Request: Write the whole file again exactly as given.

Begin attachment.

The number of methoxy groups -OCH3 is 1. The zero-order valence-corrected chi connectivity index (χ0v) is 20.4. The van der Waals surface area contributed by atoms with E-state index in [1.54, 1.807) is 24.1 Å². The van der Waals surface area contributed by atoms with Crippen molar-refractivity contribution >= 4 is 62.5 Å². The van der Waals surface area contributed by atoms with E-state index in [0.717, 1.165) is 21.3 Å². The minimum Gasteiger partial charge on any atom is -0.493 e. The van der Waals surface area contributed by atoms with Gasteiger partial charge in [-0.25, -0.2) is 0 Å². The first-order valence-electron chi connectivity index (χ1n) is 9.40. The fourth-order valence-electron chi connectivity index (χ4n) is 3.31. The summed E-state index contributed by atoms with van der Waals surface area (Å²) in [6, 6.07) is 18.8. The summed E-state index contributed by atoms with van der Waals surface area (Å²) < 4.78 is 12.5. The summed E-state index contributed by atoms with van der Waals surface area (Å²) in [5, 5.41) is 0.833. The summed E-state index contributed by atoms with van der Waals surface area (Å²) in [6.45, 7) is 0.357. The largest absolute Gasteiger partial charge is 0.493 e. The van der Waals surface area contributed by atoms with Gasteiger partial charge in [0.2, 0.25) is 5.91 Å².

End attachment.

The number of methoxy groups -OCH3 is 1. The zero-order valence-corrected chi connectivity index (χ0v) is 20.4. The van der Waals surface area contributed by atoms with E-state index in [1.54, 1.807) is 24.1 Å². The van der Waals surface area contributed by atoms with Crippen molar-refractivity contribution >= 4 is 62.5 Å². The van der Waals surface area contributed by atoms with E-state index in [0.717, 1.165) is 21.3 Å². The minimum Gasteiger partial charge on any atom is -0.493 e. The van der Waals surface area contributed by atoms with Gasteiger partial charge in [-0.25, -0.2) is 0 Å². The first-order valence-electron chi connectivity index (χ1n) is 9.40. The fourth-order valence-electron chi connectivity index (χ4n) is 3.31. The summed E-state index contributed by atoms with van der Waals surface area (Å²) in [6, 6.07) is 18.8. The summed E-state index contributed by atoms with van der Waals surface area (Å²) < 4.78 is 12.5. The summed E-state index contributed by atoms with van der Waals surface area (Å²) in [5, 5.41) is 0.833. The summed E-state index contributed by atoms with van der Waals surface area (Å²) in [6.45, 7) is 0.357. The largest absolute Gasteiger partial charge is 0.493 e. The van der Waals surface area contributed by atoms with Gasteiger partial charge in [0.2, 0.25) is 5.91 Å².